According to a recent report completed by Imperial College Business School in partnership with the International Energy Agency, publicly traded renewable energy portfolios have consistently shown higher returns for investors and lower volatility than fossil fuels over the past decade. Research shows that renewable energy has increased power capacity by 8% annually over the past 10 years, and in 2019, two-thirds of additions to the power sector were renewables.
Despite clean energy shares outperforming fossil fuels, investments through public markets have yet to take off. Why is this?
The answer is rooted in a key element of investment trends; capital allocation decisions are based on history. Investors formulate their expectations of risk and return based on how well portfolios have done in the past.
To meet the financial world's reliance on expectations with up-to-date information, Imperial College Business School analyzed the total returns and annualized volatility of companies engaging in fossil fuel supply versus those active in renewable power over the past 5-10 years.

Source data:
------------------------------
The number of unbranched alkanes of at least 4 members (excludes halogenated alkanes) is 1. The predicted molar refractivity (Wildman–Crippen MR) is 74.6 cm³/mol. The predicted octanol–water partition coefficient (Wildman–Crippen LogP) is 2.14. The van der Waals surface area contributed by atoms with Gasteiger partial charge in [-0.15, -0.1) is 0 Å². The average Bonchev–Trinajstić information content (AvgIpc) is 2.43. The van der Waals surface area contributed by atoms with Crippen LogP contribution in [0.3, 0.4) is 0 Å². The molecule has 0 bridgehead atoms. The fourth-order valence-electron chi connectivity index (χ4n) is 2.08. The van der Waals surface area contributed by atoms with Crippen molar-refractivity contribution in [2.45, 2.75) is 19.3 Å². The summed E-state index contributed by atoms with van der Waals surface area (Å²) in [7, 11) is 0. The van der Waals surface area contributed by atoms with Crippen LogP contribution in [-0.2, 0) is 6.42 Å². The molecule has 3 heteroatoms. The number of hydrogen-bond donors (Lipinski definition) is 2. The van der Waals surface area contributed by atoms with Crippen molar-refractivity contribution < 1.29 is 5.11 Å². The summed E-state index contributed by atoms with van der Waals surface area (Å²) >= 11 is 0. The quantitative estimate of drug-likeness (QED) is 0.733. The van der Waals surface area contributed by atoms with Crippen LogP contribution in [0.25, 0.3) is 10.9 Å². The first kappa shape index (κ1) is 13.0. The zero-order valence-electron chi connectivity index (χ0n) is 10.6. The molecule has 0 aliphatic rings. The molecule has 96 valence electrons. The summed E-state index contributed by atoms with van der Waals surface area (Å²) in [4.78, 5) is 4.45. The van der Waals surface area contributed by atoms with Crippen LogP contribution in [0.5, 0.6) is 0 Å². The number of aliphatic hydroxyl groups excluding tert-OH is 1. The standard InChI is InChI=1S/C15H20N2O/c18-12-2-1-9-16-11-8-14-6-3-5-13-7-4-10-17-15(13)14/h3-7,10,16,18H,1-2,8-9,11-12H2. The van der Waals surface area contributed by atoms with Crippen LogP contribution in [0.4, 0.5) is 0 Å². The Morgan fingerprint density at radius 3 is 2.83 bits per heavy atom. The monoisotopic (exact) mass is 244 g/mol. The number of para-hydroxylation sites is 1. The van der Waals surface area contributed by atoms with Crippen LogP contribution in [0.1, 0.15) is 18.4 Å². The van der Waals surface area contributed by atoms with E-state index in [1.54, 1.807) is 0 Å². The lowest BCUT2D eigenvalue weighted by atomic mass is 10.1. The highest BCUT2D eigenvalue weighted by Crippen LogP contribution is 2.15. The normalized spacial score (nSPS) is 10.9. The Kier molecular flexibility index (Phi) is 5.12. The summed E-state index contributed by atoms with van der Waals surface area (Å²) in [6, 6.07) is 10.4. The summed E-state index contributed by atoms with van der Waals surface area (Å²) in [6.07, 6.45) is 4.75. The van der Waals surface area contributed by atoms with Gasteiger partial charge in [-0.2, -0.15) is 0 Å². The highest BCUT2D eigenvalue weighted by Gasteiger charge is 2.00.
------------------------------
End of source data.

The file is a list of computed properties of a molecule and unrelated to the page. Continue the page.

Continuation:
Their research has three main findings:
Renewable Power portfolios offered higher total returns than Fossil Fuel portfolios
Fossil Fuels experienced larger drawdowns than Renewable Power portfolios in times of high market and oil price volatility
Renewable Power portfolios had an annualized volatility that was similar, or lower than Fossil Fuel portfolios
While the sample size for the renewable power portfolios does not sufficiently meet rigorous academic research standards, Imperial College Business School hopes the research they’ve completed will promote the financial benefits of allocating assets to renewables. Now that this quantitative data analysis is available, the goal is to make it accessible and visible to investor and policymakers to advance asset allocation to renewables in US and European markets.
In order meet the growing need for clean energy to mitigate the effects of climate change, the renewable energy sector will need to see greater investment activity. For this to happen, the investment industry may need to adapt to make it easier for renewable power companies ingest large volumes of capital from public markets.
The good news is research is continuing to take place on this topic, and the recent events of COVID-19 only bolster the case for renewable energy investment.
To read more about this research you can find the original report here: https://imperialcollegelondon.app.box.com/s/c2nj02f7apdz16tjw48y0kytdsutjq75